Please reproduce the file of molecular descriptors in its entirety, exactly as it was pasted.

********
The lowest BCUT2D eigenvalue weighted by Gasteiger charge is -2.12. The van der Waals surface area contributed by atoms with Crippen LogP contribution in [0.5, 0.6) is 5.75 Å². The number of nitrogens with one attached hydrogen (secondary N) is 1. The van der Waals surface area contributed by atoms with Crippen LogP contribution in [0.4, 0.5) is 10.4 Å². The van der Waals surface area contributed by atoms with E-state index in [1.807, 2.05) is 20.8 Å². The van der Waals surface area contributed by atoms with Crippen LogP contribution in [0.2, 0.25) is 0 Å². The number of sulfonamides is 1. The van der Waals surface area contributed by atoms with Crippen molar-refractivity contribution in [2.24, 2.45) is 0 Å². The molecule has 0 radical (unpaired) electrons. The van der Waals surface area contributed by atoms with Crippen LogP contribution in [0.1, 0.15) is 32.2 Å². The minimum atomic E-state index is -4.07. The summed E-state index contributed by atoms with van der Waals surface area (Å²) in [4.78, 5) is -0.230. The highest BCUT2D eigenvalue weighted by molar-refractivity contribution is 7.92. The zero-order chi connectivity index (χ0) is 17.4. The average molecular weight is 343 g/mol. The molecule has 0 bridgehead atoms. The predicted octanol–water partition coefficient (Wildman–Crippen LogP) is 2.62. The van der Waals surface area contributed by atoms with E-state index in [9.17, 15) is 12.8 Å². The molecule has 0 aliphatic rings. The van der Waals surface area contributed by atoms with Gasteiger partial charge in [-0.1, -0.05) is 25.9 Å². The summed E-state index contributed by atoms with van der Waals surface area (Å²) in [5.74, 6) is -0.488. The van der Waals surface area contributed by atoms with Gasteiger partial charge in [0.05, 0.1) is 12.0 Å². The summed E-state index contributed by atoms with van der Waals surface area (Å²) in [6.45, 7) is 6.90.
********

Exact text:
The lowest BCUT2D eigenvalue weighted by Gasteiger charge is -2.12. The van der Waals surface area contributed by atoms with Crippen LogP contribution in [0.5, 0.6) is 5.75 Å². The number of nitrogens with one attached hydrogen (secondary N) is 1. The van der Waals surface area contributed by atoms with Crippen LogP contribution in [0.4, 0.5) is 10.4 Å². The van der Waals surface area contributed by atoms with E-state index in [1.807, 2.05) is 20.8 Å². The van der Waals surface area contributed by atoms with Crippen LogP contribution in [0.2, 0.25) is 0 Å². The number of sulfonamides is 1. The van der Waals surface area contributed by atoms with Crippen molar-refractivity contribution in [2.24, 2.45) is 0 Å². The molecule has 0 radical (unpaired) electrons. The van der Waals surface area contributed by atoms with Crippen LogP contribution in [0.1, 0.15) is 32.2 Å². The minimum atomic E-state index is -4.07. The summed E-state index contributed by atoms with van der Waals surface area (Å²) in [4.78, 5) is -0.230. The highest BCUT2D eigenvalue weighted by molar-refractivity contribution is 7.92. The zero-order chi connectivity index (χ0) is 17.4. The average molecular weight is 343 g/mol. The molecule has 0 bridgehead atoms. The predicted octanol–water partition coefficient (Wildman–Crippen LogP) is 2.62. The van der Waals surface area contributed by atoms with E-state index in [9.17, 15) is 12.8 Å². The molecule has 0 aliphatic rings. The van der Waals surface area contributed by atoms with Gasteiger partial charge in [-0.1, -0.05) is 25.9 Å². The summed E-state index contributed by atoms with van der Waals surface area (Å²) in [5.74, 6) is -0.488. The van der Waals surface area contributed by atoms with Gasteiger partial charge in [0.05, 0.1) is 12.0 Å². The summed E-state index contributed by atoms with van der Waals surface area (Å²) in [6.45, 7) is 6.90.